Brittany: Yes, and I know that can be really confusing.  I wish there was a way that we could use the p-articular system that we're using and take those time slots off but unfortunately that's a limitation of the software at that we're using. Otherwise it's a really great software and that's why we continue to use it. The main thing to keep in mind is that you don't need to be available at any particular time to speak with somebody on the phone or have a video chat or e-mail back and forth with anybody. Your appointment doesn't happen at a particular time of day and so if you see a time of day listed on the schedule, that's sort of immaterial to your appointment.

The way that the appointments work is you attach your paper to the appointment, your instructor down loads that paper, saves it to their computer, reads it and types instructional comments in it and then reattaches it to the appointment within essentially within 24 hours but we like to say by the end of the second business -- or the seconds day rather just to be as clear as possible. So again, if your appointment was today, Thursday, you could be guaranteed that you would get your reviewed paper back by the end of the day Friday tomorrow. So that's how it works ask a lot of students get confused and they think my appointment is at 10:00 that means I have to be available at 10:00 but you don't. All you have to do is make sure your paper is attached to your appointment by 5 a.m. the morning of the day of your appointment so the day of your appointment does matter.

So, for instance if you have an appointment on the schedule for today whether it was at 10:00 or 3:00 you would just need to make sure that your paper was attached to that appointment by 5 a.m. eastern time this morning, Thursday morning. And then by the end of the day tomorrow, you would have an e-mail saying your paper is ready and showing you how to retrieve it and then you could just go back and take a look at those instructional comments on your own time.

So yeah, that is really confusing and we apologize for the confusion but once you do it once you get the hang of it. It's pretty simple and if you have any trouble or you're confused as you're trying to make an appointment that's a good time to reach out to us either e-mail or see if we're available on chat to get some support. We're always happy to support you as you're working on making an appointment. Great question.

Beth: Hey, Brittany, can you hear me?

Brittany: Yes, I can.

Beth: Hi. Welcome back. Thank you. We haven't really had any other questions. So, I wondered if at this point you could just kind of give any sort of last thoughts or last suggestions or kind of like the last thing you want to leave students with maybe, and I'll just switch the slide to our e-mail and everything like that too so I can wrap up after that.


Visual: Slide changes to the following: Questions:

Now: Let us know! · Anytime:

Continue the conversation on Twitter with #wcwebinars

New to Walden and academic writing?

Check out the recorded webinars “What is Academic Writing?” and “Writing and Responding to Discussion Posts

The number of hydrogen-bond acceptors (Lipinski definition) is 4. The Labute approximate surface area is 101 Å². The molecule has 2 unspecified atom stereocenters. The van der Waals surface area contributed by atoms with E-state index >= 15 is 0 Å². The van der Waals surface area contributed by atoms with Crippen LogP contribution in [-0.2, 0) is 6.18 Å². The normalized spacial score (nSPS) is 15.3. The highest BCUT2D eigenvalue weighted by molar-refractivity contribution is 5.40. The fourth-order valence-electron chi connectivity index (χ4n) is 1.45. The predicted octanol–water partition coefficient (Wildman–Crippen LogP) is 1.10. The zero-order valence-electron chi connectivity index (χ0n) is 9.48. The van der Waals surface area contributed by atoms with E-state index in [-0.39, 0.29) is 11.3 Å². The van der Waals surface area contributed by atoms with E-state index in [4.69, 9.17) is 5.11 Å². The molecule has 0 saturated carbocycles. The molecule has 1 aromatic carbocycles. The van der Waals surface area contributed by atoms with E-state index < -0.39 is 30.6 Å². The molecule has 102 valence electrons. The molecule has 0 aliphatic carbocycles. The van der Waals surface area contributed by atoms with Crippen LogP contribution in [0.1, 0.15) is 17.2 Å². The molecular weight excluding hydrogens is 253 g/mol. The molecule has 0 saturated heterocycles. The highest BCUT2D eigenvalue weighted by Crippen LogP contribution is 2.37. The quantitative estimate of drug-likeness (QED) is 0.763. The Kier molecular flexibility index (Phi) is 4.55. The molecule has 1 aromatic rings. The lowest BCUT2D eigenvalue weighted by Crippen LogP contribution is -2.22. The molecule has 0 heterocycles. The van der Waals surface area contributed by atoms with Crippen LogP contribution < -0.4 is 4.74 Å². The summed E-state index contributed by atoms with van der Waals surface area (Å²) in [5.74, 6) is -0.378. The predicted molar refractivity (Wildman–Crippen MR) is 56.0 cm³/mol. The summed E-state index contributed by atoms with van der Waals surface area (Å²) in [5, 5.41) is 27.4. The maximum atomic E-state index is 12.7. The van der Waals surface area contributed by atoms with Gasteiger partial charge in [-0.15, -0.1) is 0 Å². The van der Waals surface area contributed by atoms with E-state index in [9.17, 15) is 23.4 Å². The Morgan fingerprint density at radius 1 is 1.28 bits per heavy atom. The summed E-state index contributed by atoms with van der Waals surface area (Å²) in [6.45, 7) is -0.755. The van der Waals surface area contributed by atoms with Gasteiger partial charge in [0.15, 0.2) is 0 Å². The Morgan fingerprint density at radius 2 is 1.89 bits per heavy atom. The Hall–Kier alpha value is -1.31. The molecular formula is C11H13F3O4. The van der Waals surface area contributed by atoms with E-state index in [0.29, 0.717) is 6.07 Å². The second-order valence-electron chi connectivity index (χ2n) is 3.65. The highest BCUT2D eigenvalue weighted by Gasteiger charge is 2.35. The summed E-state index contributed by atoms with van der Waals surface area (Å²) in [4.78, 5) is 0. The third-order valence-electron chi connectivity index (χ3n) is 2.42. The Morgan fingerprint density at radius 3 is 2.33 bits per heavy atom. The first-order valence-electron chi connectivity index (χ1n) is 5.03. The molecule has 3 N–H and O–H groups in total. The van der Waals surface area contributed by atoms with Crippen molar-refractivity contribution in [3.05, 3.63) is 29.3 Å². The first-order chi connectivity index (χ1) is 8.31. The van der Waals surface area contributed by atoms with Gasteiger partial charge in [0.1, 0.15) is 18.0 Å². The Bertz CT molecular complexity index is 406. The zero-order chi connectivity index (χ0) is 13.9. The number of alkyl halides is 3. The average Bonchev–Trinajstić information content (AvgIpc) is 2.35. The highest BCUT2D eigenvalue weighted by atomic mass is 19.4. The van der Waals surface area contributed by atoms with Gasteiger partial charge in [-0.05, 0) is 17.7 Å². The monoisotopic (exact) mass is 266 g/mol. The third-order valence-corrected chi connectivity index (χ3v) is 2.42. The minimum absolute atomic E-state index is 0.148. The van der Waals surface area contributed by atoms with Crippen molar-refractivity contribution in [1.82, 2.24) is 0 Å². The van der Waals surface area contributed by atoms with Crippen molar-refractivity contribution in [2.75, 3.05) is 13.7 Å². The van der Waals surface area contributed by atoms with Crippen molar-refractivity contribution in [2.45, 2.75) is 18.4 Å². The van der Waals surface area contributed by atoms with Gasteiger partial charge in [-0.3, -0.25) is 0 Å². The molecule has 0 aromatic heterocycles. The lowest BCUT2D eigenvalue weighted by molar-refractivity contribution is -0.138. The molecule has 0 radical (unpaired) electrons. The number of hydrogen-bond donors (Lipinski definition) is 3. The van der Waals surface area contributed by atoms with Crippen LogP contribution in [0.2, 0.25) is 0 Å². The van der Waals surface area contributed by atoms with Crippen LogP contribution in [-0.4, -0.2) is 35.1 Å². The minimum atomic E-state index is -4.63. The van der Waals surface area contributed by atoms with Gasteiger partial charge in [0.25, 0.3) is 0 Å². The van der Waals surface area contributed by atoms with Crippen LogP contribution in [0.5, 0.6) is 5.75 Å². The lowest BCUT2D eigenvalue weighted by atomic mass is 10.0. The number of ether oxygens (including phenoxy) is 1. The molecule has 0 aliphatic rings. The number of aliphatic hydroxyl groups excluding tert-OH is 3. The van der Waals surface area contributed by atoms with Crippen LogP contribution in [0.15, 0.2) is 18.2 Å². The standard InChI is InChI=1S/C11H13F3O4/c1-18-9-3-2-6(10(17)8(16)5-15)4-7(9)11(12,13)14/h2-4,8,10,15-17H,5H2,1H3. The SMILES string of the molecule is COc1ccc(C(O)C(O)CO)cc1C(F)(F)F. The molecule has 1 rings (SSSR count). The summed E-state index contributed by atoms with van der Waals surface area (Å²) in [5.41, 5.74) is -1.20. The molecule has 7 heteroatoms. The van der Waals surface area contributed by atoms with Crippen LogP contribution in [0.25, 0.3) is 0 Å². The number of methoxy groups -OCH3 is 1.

Audio: Brittany:  Sure. Yeah, I guess as far as closing thoughts I just want to reminds you all that going to the Writing Center at Walden means a lot of different things and you can take the initiative to decide which resource is the best for you and it's totally fine to explore those resources and figure out what works best for you. So you have to sort of match up what it is you want to learn. So, you want to learn about APA you can do it through webinars or modules or paper review, you can do it through a pod cast. There's numerous ways that you can build that knowledge but you might have a particular learning style that kind of has an affinity to one of those but not the others and you may not know that until you start to explore some of them.

So really I guess what I'm sending you out to do now is go ahead and explore some of our resources, click around on our website to see what we have available to you and then think about who you are and what you like and what your life looks like and what kind of time you have and all those kinds of things and that can help you take ownership of navigating our resources and really finding the best resources for you to build the skills that you need to build as an individual writer. And I should also just reiterate that if at any step along the way you're feeling lost or you aren't sure that you really do have the autonomy to make those decisions yourself, we're here for you via, via twitter or Facebook. You can always reach out to us that way or via chat if you can find us on there during our chat hours to help you and guide you, so certainly the staff at the Walden Writing Center can serve as kind of a concierge for you in matching you up with services. So, I hope this webinar has given you some confidence to navigate those resources on your own as well.

So that's all I have. I'm so happy that you guys all came today. Thank you for your attention.

Beth: Wonderful. Thank you so much Brittany. I love that too the focus on reaching out for help because we are here to help for sure. With that, everyone we're going to go ahead and end the session today so thank you to Brittany for her wonderful presentation and Rowland for your help in the Q and A box. Thank you everyone for attending and do watch for the recording or e-mail us if you have any questions and we hope to see you at another webinar


End Transcript